GF-A330 From United Kingdom, joined Apr 2001, 1644 posts, RR: 2 Posted (13 years 2 months 18 hours ago) and read 2284 times:
US aircraft maker Boeing Co has forecasted that the Indian market will need 290 new commercial jets worth $22 billion over the next 20 years.
Senior Vice President of Sales Dinesh Keskar told a news conference here late on Thursday that air traffic growth in Southwest Asia, dominated by India, will average 6.7 per cent over the period - among the fastest in the world.
However, growth in the Asian region as a whole is forecasted at 8.7 per cent annually.
Keskar said although the world aviation industry was still to get back to traffic levels of 2000, before last year's global economic downturn and the September 11 terrorist attacks in the United States, there have been definite signs of recovery, with Asia emerging as the brightest spot.
"Airline profits, in a general sense, will start to come back in late 2003.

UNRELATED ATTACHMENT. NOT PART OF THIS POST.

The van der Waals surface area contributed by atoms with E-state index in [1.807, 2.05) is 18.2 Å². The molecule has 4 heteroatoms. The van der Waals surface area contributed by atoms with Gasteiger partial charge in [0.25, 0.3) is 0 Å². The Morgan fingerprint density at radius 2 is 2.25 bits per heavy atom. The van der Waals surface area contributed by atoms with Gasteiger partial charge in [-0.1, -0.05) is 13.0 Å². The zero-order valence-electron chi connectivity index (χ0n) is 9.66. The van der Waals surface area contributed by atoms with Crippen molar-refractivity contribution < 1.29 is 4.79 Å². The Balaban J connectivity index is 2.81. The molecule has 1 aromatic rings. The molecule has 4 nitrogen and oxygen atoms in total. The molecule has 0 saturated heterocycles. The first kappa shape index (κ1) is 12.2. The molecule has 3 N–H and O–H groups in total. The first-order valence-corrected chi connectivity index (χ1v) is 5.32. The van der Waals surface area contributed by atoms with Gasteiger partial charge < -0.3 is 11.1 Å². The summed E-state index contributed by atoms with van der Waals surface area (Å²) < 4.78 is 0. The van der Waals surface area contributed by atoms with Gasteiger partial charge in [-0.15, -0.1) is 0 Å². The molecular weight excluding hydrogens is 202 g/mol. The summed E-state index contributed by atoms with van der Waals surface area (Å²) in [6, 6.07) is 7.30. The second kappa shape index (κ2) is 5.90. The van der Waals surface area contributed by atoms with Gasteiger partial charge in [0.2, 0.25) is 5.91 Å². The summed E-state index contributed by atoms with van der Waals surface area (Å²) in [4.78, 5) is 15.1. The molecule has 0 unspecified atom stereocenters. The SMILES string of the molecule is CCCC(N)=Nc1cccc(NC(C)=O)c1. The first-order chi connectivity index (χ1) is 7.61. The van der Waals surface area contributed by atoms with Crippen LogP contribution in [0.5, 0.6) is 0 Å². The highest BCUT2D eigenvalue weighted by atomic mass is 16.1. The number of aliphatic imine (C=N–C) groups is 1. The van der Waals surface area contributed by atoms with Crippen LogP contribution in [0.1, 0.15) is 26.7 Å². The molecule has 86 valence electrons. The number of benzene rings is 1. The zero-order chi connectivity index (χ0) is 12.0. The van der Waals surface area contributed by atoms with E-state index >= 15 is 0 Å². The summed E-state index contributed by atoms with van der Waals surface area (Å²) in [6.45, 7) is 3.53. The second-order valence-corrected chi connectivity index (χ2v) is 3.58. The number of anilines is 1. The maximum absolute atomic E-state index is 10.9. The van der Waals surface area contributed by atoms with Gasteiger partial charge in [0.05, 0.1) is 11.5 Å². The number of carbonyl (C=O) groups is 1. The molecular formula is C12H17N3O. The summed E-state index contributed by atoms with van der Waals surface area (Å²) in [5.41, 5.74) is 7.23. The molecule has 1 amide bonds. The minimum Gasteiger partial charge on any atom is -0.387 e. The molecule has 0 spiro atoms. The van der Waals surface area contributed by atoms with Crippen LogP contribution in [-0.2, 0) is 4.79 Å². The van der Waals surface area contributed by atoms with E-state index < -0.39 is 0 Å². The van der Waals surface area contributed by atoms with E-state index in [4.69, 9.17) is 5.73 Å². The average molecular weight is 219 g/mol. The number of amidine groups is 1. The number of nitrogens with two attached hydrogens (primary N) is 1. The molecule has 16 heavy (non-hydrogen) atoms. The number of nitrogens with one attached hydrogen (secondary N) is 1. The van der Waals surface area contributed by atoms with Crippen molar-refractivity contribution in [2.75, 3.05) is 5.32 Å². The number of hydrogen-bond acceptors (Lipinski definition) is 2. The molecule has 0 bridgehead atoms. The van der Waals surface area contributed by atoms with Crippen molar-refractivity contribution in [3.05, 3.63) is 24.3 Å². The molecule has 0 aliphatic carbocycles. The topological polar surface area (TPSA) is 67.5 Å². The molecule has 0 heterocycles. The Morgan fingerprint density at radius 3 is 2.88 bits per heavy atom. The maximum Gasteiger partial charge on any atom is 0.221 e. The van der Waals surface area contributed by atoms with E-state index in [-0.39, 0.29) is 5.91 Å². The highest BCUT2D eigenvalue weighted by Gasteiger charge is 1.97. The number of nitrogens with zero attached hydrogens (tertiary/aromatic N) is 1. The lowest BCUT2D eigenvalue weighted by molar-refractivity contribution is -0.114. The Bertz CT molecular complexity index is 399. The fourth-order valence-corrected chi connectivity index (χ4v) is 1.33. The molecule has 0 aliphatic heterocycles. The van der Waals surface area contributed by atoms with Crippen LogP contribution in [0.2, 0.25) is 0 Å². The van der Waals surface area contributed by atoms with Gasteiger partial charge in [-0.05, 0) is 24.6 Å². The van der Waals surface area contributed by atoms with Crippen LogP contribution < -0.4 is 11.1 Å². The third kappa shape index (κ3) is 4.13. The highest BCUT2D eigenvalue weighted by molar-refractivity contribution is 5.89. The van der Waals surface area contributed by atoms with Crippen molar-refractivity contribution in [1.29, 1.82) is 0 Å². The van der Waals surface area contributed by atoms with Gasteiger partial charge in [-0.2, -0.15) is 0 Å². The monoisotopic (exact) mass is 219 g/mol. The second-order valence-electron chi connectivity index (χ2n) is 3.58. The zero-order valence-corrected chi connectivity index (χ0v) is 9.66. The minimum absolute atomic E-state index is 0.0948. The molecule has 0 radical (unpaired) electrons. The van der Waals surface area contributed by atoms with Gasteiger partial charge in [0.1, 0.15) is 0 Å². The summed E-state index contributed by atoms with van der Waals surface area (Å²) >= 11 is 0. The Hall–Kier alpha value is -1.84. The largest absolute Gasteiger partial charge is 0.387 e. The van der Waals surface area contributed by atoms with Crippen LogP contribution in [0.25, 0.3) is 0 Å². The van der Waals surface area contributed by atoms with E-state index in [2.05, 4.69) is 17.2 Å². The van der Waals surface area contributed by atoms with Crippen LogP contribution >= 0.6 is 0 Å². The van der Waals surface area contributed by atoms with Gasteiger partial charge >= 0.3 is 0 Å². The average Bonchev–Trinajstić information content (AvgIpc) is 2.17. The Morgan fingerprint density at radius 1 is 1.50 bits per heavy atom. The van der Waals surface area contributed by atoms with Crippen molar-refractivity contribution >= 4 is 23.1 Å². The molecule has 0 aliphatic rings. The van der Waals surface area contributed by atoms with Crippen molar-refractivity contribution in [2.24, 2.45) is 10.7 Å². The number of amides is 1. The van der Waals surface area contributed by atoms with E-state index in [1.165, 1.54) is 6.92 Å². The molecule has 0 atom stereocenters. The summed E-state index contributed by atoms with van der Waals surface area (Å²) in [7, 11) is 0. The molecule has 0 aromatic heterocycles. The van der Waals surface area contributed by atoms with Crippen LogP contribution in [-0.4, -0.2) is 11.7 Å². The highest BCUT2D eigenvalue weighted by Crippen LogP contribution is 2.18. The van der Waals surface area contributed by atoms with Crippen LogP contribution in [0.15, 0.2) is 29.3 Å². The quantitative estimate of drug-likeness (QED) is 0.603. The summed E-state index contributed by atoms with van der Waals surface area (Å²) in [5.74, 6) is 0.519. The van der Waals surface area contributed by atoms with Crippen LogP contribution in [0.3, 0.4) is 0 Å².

After that the demand cycle will come back for new planes," he told reporters.
"We think the world needs 24,000 planes in the next 20 years," he added. Keskar said that the airline was hoping to sell its new generation Boeing 777 aircraft to Air India, which is looking to buy 17 new planes.
Air India is the country's main international carrier and wants to modernise its obsolete fleet, with many of the aircraft around 20 years old.
Hmmmm... From Canada, joined May 1999, 2114 posts, RR: 4
Reply 3, posted (13 years 2 months 16 hours ago) and read 2219 times:
24,000 new planes in the next 20 years? That's 1,200 planes per year. If Boeing gets half, that's 50 new planes coming out of their shop, every month, for the next 240 consecutive months, during bad times and good times. Fifty new planes every month. What can one say but Hmmmm...
An optimist robs himself of the joy of being pleasantly surprised
B747-437B From , joined Dec 1969, posts, RR:
Reply 7, posted (13 years 1 month 4 weeks 4 hours ago) and read 2116 times:
In all fairness, the 290 years would be required to buy anything from a single aircraft to a thousand, provided of course that the paperwork is properly filled out in triplicate with the rubber stamp in the correct place.
First time I'm hearing about this 20 year rule in India. AI has four 22-23 year old 747s flying right now without any problem, so I know this is not the case.